Government confirms reduced GMP revaluation rate plans

Legislation to reduce the fixed rate of revaluation of guaranteed minimum pensions (GMP) for early leavers from 3.5 per cent to 3.25 per cent per annum from 6 April 2022 has been introduced to parliament.

The new rate, which reflects a long-term reduction in the rate of revaluation applied to fixed rate revaluation GMPs, will apply to contracted-out members who leave pensionable service in the period 6 April 2022 to 5 April 2027.

Whilst it will represent a small reduction in the increases members will see on their GMPs if these are uprated according to the fixed rate, schemes which revalue GMPs based on the fixed rate are expected to see a slight decrease in projected GMP costs.

Advice on the issue was obtained from the Government Actuary's Department (GAD) to support the Department for Work and Pensions' (DWP) review of the rate, which is required every five years.

GAD's review suggested that a new fixed rate revaluation rate of between 3 per cent per annum and 3.5 per cent per annum for the period 6 April 2022 to 5 April 2027 would be a more appropriate range, given current trends in inflation and wage growth, with 3.25 per cent deemed a "reasonable" mid-point.

The government also ran a consultation on the proposed move to 3.25 per cent in September 2021, although it has since confirmed that this received just two responses, one from a private individual and one from a representative of a pensions industry body.

In light of this, the DWP has pushed forward with the proposed changes, with legislation on the issue laid before parliament today (21 February).

The Department for Communities in Northern Ireland will also be producing its own
legislation replicating the effect of this instrument for Northern Ireland.

Commenting within the consultation response, Pensions Minister, Guy Opperman, said: "Ensuring that GMPs for people who leave their pension schemes early receive a rate of revaluation which takes into account this erosion in value caused by inflation over time is therefore crucial.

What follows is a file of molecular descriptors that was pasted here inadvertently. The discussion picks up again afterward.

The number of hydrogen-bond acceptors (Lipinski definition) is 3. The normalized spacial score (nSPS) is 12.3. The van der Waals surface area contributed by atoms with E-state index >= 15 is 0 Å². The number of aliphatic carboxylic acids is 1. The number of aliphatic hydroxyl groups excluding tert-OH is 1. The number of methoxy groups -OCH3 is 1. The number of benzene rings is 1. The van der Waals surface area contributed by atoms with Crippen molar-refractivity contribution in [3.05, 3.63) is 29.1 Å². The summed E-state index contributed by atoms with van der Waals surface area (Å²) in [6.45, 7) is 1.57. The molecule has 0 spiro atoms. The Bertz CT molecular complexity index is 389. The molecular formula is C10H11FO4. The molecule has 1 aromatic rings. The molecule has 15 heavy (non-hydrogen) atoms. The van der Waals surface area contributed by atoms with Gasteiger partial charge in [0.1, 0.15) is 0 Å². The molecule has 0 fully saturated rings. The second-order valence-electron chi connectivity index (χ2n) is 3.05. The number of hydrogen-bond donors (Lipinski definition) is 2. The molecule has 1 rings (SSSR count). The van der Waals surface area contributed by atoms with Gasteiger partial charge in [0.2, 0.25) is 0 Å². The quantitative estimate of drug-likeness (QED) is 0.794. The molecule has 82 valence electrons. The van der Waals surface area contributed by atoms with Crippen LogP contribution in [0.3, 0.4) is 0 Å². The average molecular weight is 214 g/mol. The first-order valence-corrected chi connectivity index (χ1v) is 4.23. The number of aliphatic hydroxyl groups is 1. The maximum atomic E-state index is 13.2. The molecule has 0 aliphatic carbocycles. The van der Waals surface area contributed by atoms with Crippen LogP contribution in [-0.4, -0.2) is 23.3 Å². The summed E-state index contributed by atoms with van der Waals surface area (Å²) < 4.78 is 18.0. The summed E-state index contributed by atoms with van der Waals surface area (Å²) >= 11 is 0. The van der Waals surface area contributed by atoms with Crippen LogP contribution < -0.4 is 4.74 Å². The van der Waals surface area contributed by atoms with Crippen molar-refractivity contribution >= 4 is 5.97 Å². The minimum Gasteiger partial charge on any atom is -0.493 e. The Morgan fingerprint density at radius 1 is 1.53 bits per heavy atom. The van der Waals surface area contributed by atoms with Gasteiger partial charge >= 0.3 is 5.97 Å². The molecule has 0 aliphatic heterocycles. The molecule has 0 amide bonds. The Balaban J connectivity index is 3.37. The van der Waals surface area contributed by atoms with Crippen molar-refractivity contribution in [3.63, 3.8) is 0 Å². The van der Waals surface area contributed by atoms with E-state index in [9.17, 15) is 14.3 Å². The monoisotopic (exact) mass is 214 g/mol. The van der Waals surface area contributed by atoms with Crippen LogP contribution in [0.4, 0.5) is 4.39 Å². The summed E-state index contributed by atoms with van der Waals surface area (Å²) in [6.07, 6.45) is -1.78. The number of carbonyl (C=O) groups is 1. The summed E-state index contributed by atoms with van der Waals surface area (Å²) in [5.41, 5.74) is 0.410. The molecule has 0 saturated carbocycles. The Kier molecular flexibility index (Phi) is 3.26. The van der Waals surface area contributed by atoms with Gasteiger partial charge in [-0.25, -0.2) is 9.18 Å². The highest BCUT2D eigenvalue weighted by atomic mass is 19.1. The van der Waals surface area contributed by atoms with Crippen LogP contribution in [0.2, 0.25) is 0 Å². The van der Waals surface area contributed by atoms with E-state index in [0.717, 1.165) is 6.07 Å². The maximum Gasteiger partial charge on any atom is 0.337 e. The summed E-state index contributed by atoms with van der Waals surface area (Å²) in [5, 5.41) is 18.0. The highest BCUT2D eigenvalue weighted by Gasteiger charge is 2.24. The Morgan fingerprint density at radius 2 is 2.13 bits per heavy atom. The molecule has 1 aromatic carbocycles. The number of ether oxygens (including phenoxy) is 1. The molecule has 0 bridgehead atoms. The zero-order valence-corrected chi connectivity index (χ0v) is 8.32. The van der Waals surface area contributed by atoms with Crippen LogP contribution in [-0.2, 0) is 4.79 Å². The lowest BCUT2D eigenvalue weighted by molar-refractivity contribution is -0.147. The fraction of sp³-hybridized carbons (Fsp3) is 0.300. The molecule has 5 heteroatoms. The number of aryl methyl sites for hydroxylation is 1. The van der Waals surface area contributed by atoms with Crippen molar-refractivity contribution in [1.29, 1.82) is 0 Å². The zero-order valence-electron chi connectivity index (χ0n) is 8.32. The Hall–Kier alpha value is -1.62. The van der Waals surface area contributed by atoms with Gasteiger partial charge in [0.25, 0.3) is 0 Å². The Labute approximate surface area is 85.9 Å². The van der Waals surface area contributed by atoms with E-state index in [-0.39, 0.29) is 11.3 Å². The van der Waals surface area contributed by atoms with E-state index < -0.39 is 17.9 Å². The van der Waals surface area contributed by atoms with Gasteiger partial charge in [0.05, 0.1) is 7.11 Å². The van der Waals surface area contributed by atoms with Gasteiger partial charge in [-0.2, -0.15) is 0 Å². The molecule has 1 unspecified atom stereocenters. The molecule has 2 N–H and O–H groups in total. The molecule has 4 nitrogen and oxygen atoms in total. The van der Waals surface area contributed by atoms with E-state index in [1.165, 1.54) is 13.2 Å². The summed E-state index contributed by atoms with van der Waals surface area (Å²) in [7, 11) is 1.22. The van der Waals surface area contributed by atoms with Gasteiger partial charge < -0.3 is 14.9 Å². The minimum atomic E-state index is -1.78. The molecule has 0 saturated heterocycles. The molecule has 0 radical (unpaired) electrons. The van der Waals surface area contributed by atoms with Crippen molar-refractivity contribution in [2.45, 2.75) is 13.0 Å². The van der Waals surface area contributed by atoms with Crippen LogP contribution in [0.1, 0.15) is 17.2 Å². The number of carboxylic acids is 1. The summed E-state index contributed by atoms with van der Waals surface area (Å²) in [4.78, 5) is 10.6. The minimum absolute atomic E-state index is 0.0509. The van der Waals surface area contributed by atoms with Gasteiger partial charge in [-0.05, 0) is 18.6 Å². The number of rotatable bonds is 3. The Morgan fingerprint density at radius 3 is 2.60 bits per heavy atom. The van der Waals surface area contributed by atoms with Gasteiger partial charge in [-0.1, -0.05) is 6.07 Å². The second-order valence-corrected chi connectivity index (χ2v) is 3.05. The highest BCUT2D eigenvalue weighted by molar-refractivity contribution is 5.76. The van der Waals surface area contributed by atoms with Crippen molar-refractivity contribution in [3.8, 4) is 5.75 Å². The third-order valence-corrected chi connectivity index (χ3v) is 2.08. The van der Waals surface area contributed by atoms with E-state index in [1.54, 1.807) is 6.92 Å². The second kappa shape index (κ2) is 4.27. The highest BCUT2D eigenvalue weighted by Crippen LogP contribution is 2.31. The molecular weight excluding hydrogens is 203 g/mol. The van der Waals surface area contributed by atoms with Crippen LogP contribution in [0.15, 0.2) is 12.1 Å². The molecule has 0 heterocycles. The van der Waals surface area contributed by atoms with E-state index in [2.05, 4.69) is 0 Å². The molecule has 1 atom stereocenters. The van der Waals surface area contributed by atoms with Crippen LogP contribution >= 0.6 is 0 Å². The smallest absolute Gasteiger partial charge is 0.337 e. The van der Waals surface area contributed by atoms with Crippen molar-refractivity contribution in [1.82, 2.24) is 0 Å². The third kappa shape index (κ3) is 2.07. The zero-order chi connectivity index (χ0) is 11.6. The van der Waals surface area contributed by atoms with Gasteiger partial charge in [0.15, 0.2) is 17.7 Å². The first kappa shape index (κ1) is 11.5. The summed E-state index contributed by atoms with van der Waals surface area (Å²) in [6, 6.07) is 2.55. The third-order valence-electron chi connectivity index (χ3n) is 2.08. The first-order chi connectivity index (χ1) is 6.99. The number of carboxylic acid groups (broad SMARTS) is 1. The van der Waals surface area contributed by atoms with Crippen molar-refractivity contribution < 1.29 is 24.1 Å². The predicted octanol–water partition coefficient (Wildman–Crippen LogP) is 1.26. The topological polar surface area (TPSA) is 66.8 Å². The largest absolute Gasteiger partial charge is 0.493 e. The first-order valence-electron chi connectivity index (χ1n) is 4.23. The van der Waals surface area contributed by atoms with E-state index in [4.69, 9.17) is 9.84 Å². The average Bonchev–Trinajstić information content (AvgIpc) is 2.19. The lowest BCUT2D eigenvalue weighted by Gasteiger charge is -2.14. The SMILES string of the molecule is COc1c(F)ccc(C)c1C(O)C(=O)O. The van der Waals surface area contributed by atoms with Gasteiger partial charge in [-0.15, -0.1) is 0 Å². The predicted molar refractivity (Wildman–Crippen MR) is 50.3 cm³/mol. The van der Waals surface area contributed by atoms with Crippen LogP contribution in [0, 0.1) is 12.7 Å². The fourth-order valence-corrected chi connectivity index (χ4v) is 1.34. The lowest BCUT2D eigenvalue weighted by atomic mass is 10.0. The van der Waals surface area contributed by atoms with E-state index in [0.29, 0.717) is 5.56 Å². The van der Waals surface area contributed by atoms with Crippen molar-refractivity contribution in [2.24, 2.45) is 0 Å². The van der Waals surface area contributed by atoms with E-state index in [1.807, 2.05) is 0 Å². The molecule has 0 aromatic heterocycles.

"This will help to ensure that the hard work people put in is rewarded by having the value of their future retirement income protected. Equally, however, it is right that GMPs paid as part of an occupational pension are not subject to unreasonably high rates of revaluation which might reward those members with a GMP more generously than those without, and might put the funding of the scheme and affordability for the sponsoring employer under unwarranted pressure

"We review and consult on the rate of revaluation which must be applied to those schemes that use the fixed rate revaluation method to increase GMPs to ensure it remains appropriate. A review and consultation every five years ensures that the industry and individuals have an opportunity to consider the process in the round, and to allow the government to reflect on any views they may have in the light of the evolving economic position, and the pensions landscape.

"I am now pleased to publish a government response to the consultation, outlining final decisions on a change in the rate of fixed rate revaluation and discussing respondents’ views. The very small number of responses received suggests that the vast majority of the pensions industry agreed with my department’s approach."

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